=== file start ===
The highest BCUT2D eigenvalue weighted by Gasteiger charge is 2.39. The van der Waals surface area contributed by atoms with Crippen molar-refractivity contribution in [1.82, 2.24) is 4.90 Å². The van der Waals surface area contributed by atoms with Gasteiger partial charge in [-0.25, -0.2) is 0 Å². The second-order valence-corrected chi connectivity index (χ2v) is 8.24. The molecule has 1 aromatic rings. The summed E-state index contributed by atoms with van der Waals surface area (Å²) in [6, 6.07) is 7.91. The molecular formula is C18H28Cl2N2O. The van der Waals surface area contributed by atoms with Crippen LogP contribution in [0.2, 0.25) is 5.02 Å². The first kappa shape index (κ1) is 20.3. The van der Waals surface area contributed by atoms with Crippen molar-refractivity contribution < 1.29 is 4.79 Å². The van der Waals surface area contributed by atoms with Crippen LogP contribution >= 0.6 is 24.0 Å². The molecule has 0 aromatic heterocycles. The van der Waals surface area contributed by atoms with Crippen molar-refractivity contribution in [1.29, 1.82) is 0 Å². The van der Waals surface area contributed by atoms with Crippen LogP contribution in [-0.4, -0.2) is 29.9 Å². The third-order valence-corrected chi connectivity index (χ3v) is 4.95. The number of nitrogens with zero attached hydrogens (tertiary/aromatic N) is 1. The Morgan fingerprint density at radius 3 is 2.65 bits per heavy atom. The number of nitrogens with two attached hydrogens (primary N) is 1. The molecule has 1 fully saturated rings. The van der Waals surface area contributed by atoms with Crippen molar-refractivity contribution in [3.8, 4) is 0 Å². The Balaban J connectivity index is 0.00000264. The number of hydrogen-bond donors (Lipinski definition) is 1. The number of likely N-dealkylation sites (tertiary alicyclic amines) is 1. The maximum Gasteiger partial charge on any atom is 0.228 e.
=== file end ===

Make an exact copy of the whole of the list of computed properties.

The highest BCUT2D eigenvalue weighted by Gasteiger charge is 2.39. The van der Waals surface area contributed by atoms with Crippen molar-refractivity contribution in [1.82, 2.24) is 4.90 Å². The van der Waals surface area contributed by atoms with Gasteiger partial charge in [-0.25, -0.2) is 0 Å². The second-order valence-corrected chi connectivity index (χ2v) is 8.24. The molecule has 1 aromatic rings. The summed E-state index contributed by atoms with van der Waals surface area (Å²) in [6, 6.07) is 7.91. The molecular formula is C18H28Cl2N2O. The van der Waals surface area contributed by atoms with Crippen LogP contribution in [0.2, 0.25) is 5.02 Å². The first kappa shape index (κ1) is 20.3. The van der Waals surface area contributed by atoms with Crippen molar-refractivity contribution < 1.29 is 4.79 Å². The van der Waals surface area contributed by atoms with Crippen LogP contribution >= 0.6 is 24.0 Å². The molecule has 0 aromatic heterocycles. The van der Waals surface area contributed by atoms with Crippen molar-refractivity contribution in [1.29, 1.82) is 0 Å². The van der Waals surface area contributed by atoms with Crippen LogP contribution in [-0.4, -0.2) is 29.9 Å². The third-order valence-corrected chi connectivity index (χ3v) is 4.95. The number of nitrogens with zero attached hydrogens (tertiary/aromatic N) is 1. The Morgan fingerprint density at radius 3 is 2.65 bits per heavy atom. The number of nitrogens with two attached hydrogens (primary N) is 1. The molecule has 1 fully saturated rings. The van der Waals surface area contributed by atoms with Crippen molar-refractivity contribution in [3.8, 4) is 0 Å². The Balaban J connectivity index is 0.00000264. The number of hydrogen-bond donors (Lipinski definition) is 1. The number of likely N-dealkylation sites (tertiary alicyclic amines) is 1. The maximum Gasteiger partial charge on any atom is 0.228 e.